Duminda adds that the city is pleased with the performance of its rainbow crosswalks.

In Smithers, the cost of repainting the crosswalk includes $3,600 in paint alone, with the remaining amount attributed to labour and equipment. Although volunteers have done the repainting the past two years, the engineering department says the need to provide equipment and staff oversight means there is little cost savings.

But opposition to the crosswalk is not entirely monetary.

When the discussion resurfaced this spring, it created an opening for those who oppose the symbol to write letters against its reinstatement.

The letter writers — many apparently connected to the same local church — use a similar format, praising council’s decision and suggesting alternatives to the rainbow crosswalk. Some cite religious beliefs and suggest the rainbow crosswalk singles out a particular “ideology” or “special interest group.”

One town councillor suggested the crosswalk be replaced with a table acknowledging everything from Indigenous groups to faith communities, industry, environmentalists and the RCMP.

Many opposed the expenditure of tax dollars on a symbol that they feel doesn’t represent their beliefs. Chelsea Mackay, a board member with Dawson Creek Pride Society, is quick to respond to that argument.

“I pay taxes. I’m a queer person. Every queer person I know in Dawson Creek pays taxes. We pay for things we’re never going to use. That’s what taxes are. They’re about supporting an entire community. It’s about pooling people’s resources in order to support everybody,” she says.

“I help pay for the maternity ward at the hospital even though I’m not going to have a baby. I help pay for schools even though I’m not going to have children who go to them. I pay for parks I may never visit. I pay for streetlamps on streets I don’t live on. That’s the nature of taxes.”

Dawson Creek’s rainbow crosswalk was the initiative of a city councillor, who brought it forward in 2016. The rainbow was painted in 2017, and the city takes responsibility for repainting. It was repainted three times this spring, twice following vandalism.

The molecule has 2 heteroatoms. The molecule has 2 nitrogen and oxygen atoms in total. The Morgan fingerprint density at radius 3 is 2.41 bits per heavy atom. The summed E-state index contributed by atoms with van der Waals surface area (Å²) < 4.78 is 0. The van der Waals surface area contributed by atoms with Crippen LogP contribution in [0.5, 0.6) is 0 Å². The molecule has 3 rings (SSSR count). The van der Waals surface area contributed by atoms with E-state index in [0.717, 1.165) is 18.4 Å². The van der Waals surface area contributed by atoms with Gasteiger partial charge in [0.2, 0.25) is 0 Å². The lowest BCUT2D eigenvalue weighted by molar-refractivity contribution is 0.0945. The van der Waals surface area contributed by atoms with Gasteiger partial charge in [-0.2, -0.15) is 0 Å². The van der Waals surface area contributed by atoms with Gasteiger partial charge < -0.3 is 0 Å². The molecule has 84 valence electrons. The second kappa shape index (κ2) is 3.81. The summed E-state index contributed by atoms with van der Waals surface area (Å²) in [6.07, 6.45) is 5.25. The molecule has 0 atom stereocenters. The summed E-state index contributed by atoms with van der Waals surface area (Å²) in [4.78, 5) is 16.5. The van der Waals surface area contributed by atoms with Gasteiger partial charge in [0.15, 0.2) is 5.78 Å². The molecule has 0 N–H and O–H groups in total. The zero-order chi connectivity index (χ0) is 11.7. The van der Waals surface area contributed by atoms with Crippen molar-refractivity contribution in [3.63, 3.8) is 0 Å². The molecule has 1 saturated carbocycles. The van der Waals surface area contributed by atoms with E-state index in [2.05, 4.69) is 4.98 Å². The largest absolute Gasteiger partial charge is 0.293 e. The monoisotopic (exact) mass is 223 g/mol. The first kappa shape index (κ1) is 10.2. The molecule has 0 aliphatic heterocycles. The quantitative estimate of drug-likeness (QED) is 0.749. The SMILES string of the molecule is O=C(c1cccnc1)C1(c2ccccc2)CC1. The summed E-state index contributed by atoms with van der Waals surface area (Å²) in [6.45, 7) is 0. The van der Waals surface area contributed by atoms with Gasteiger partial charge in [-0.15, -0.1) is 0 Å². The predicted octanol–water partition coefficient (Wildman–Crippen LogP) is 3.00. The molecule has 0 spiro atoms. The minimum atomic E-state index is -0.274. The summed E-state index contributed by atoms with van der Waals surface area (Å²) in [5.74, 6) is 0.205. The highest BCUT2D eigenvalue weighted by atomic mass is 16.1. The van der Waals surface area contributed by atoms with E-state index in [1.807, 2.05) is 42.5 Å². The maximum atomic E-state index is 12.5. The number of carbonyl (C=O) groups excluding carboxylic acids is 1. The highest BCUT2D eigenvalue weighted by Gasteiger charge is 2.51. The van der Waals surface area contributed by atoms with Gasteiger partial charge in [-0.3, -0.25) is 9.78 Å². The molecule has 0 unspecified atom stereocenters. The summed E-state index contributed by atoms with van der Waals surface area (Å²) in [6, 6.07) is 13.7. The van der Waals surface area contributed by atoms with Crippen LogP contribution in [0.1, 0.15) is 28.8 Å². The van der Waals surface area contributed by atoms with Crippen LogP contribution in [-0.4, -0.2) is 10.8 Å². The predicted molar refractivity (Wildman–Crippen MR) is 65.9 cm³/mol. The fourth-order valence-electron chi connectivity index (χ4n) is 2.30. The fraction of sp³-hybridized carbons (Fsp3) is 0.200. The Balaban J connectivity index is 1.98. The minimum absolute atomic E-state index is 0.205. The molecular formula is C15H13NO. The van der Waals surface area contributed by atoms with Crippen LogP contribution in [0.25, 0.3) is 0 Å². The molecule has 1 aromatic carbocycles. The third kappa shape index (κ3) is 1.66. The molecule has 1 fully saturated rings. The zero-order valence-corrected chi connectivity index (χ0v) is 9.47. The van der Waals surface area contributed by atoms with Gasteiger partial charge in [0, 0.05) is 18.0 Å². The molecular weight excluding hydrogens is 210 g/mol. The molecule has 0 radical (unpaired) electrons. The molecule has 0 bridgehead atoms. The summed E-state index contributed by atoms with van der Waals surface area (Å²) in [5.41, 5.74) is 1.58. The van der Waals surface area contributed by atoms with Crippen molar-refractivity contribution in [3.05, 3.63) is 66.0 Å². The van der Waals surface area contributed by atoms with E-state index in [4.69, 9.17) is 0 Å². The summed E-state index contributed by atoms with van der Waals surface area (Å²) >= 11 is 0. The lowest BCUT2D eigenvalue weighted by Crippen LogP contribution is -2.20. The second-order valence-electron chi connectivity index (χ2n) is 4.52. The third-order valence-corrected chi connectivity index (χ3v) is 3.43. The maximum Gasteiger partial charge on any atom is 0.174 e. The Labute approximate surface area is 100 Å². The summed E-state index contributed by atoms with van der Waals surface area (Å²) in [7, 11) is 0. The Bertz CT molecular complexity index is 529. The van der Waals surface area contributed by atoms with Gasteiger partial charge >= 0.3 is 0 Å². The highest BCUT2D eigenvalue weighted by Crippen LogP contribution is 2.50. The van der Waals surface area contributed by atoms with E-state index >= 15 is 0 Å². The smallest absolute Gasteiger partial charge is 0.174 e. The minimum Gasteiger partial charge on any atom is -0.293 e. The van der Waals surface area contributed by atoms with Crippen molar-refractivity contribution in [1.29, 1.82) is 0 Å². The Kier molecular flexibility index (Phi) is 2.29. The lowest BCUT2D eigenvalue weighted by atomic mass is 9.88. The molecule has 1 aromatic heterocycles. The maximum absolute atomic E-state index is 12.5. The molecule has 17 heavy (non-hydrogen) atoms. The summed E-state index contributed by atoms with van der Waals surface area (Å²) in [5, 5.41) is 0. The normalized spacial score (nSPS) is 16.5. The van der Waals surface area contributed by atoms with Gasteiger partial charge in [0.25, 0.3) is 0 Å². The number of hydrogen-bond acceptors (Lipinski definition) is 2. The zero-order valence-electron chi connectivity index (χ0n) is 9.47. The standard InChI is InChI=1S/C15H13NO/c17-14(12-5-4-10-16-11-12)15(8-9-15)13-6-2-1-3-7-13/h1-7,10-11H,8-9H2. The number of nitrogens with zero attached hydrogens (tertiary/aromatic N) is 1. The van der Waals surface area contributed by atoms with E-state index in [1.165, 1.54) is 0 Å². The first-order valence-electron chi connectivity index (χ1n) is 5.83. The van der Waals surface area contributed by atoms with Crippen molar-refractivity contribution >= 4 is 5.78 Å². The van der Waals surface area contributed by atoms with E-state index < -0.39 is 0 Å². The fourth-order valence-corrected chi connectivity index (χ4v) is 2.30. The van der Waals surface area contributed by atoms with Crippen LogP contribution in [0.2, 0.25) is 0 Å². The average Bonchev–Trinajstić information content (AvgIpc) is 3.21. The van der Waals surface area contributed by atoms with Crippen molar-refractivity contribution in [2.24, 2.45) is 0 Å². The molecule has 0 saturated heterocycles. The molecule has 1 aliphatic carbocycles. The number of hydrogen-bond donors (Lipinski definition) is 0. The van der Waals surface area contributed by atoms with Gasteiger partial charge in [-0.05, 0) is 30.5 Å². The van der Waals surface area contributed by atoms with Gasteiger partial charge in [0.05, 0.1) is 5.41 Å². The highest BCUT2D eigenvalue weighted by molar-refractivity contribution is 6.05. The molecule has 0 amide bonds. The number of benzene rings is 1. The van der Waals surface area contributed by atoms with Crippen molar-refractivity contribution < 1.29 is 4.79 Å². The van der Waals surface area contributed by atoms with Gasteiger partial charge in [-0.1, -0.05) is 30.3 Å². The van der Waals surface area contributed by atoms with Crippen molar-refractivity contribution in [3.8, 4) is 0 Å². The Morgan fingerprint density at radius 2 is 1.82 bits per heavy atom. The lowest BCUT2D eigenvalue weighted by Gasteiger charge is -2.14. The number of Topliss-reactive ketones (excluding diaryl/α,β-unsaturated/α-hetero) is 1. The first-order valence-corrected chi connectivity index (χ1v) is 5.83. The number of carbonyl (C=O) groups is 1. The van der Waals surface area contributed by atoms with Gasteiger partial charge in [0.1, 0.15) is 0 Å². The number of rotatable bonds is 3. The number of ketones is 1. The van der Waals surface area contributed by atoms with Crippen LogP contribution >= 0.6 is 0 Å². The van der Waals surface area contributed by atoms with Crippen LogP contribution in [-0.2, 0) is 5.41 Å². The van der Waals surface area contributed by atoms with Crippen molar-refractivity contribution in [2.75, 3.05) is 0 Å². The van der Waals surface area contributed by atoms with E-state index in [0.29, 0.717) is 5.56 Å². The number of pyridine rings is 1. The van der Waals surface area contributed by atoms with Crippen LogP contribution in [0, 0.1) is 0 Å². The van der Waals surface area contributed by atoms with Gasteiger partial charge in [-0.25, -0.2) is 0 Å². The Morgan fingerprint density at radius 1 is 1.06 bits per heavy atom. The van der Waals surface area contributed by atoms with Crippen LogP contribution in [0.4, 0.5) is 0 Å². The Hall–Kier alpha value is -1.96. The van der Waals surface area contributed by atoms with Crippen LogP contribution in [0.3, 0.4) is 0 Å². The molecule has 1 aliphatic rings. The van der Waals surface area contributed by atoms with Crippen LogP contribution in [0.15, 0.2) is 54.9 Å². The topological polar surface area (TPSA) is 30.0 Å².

When the increase in vandalism — more than just the usual burnouts and skid marks — hit the crosswalk earlier this year, Mackay says it was “weirdly positive.” It led to dozens of volunteers stepping forward to ensure the rainbow crosswalk was repainted. One resident donated a security camera to monitor the site.

Although maintenance costs are built into the city’s budget, Dawson Creek Mayor Dale Bumstead says the volunteer effort encourages community buy-in: “Hopefully people will think twice [about vandalizing] when they see their aunt out there trying to fix it,” he says.

The city says the average cost to repaint the crosswalk when it’s vandalized is $2,000 to $3,000, depending on the extent of the damage. The Dawson Co-op has reached out to suggest the Pride Society apply for its Communities in Full Colour grant, which provides paint to local improvement projects.

Bumstead says the crosswalk’s message of inclusivity, tolerance and acceptance is important for the community. “Every time we have the opportunity to talk about it, that’s the message and it gives us the opportunity to bring that forward to the community,” he says.

Mackay adds that burdening those the crosswalk is intended to support with its upkeep and maintenance is counterintuitive. “[The vandalism] was a sign from people in the community that they don’t want you here. That you’re not welcome. That you are, perhaps, actively hated,” she says.

“To then say, not only do you have this vandalism against you that’s weighing you down, that’s making you feel unsafe and unhappy and unwelcome in your own city, now it’s your responsibility to go out and fix it and figure out a way that it can be cheap for taxpayers... What’s the point of that?”